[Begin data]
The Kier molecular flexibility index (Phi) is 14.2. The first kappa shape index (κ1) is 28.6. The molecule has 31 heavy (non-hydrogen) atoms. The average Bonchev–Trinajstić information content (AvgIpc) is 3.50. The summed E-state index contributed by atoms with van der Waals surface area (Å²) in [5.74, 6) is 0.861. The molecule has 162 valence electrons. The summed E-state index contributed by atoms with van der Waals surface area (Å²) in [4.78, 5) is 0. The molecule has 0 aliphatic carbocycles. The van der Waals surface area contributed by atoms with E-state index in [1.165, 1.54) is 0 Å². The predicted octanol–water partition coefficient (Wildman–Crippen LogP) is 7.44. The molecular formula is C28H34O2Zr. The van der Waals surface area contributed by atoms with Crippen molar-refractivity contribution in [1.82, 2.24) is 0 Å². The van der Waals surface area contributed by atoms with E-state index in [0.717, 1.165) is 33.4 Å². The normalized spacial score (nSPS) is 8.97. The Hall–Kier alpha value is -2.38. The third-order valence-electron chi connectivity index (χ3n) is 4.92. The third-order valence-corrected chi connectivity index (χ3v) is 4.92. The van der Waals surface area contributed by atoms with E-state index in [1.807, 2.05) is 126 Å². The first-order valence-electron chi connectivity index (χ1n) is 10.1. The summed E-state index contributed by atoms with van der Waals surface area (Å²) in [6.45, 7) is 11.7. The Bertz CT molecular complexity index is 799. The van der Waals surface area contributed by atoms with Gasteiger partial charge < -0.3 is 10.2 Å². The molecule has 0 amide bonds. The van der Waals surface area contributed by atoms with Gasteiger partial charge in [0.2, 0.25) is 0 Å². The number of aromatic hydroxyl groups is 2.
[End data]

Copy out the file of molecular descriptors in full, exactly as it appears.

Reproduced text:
The Kier molecular flexibility index (Phi) is 14.2. The first kappa shape index (κ1) is 28.6. The molecule has 31 heavy (non-hydrogen) atoms. The average Bonchev–Trinajstić information content (AvgIpc) is 3.50. The summed E-state index contributed by atoms with van der Waals surface area (Å²) in [5.74, 6) is 0.861. The molecule has 162 valence electrons. The summed E-state index contributed by atoms with van der Waals surface area (Å²) in [4.78, 5) is 0. The molecule has 0 aliphatic carbocycles. The van der Waals surface area contributed by atoms with E-state index in [1.165, 1.54) is 0 Å². The predicted octanol–water partition coefficient (Wildman–Crippen LogP) is 7.44. The molecular formula is C28H34O2Zr. The van der Waals surface area contributed by atoms with Crippen molar-refractivity contribution in [1.82, 2.24) is 0 Å². The van der Waals surface area contributed by atoms with E-state index in [0.717, 1.165) is 33.4 Å². The normalized spacial score (nSPS) is 8.97. The Hall–Kier alpha value is -2.38. The third-order valence-electron chi connectivity index (χ3n) is 4.92. The third-order valence-corrected chi connectivity index (χ3v) is 4.92. The van der Waals surface area contributed by atoms with E-state index in [1.807, 2.05) is 126 Å². The first-order valence-electron chi connectivity index (χ1n) is 10.1. The summed E-state index contributed by atoms with van der Waals surface area (Å²) in [6.45, 7) is 11.7. The Bertz CT molecular complexity index is 799. The van der Waals surface area contributed by atoms with Gasteiger partial charge < -0.3 is 10.2 Å². The molecule has 0 amide bonds. The van der Waals surface area contributed by atoms with Gasteiger partial charge in [0.2, 0.25) is 0 Å². The number of aromatic hydroxyl groups is 2.